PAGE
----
Java’s Real-World Applications


Java is known as the “King of All Programming Languages.” This language has formed the backbone for billions of devices and applications since its inception. This language is consistently placed first in software developers’ rankings of the finest programming languages. From mobile phones to enterprise servers and computing platforms, Java is used in the vast majority of applications.


Java Programming Language Applications

1. Java Desktop GUI Applications

Java makes it simple to create desktop applications. These applications are built using APIs such as AWT, Swing, and JavaFX. The AWT (Abstract Windowing Toolkit) is a Java interface for creating window-based applications. It is “not entirely Java-based” because it makes use of window user interface elements such as a menu, a button, a list, and so on. Swing is an AWT-based GUI widget toolkit that includes complex components such as trees, tables, scroll panes, tabbed panels, and lists. Swing is “completely Java-based,” and it develops apps using Java’s Swing components. It responds to all mouse clicks, keystrokes, and other inputs. JavaFX is a graph-based approach to developing desktop applications in Java that is distinct from AWT and Swings. Acrobat Reader, ThinkFree, Media Player, Antiviruses, and other desktop GUI programs are examples.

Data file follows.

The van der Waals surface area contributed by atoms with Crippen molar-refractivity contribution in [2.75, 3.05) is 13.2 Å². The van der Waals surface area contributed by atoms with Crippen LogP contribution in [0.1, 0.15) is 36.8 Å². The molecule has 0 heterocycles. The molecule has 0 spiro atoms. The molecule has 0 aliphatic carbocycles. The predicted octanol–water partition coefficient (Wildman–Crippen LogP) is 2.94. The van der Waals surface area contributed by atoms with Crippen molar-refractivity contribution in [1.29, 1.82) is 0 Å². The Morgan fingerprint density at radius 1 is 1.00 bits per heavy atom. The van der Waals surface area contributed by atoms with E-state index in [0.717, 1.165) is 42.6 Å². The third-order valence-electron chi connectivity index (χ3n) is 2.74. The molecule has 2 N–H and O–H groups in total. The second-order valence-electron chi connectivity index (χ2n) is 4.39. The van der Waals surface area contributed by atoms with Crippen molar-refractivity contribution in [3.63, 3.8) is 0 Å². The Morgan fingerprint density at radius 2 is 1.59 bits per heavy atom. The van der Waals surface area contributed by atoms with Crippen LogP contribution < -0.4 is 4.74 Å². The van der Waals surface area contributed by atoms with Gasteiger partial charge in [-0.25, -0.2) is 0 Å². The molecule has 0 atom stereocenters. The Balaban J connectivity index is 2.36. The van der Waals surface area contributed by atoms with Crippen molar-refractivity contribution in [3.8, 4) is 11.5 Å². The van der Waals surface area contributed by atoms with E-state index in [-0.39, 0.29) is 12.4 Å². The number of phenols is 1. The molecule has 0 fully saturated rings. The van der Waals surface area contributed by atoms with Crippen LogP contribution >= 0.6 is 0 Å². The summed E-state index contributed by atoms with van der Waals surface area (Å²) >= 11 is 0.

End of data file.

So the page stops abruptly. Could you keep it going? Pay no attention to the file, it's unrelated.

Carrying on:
2. Java Mobile Applications

A mobile application is a program designed to run on mobile devices such as phones and tablets. The bulk of phones and smart gadgets in today’s world run on Android, and Android development is impossible without Java. Java Micro Edition (Java ME or J2ME) is a popular cross-platform framework for developing programs that operate on a variety of mobile devices, including feature phones and smartphones. Java is also supported by AndroidStudio and Kotlin. You might be wondering why only for Android app development. The reason for this is that the Java compiler converts Java classes into bytecode, which is then executed by the Dalvik Virtual Machine (DVM), and Android-specific virtual machine (VM). Photo and video gallery apps, Simple Calendar, Netflix, Tinder, QRReader, Google Earth, Uber, and other mobile applications are examples.


3. Java Enterprise Applications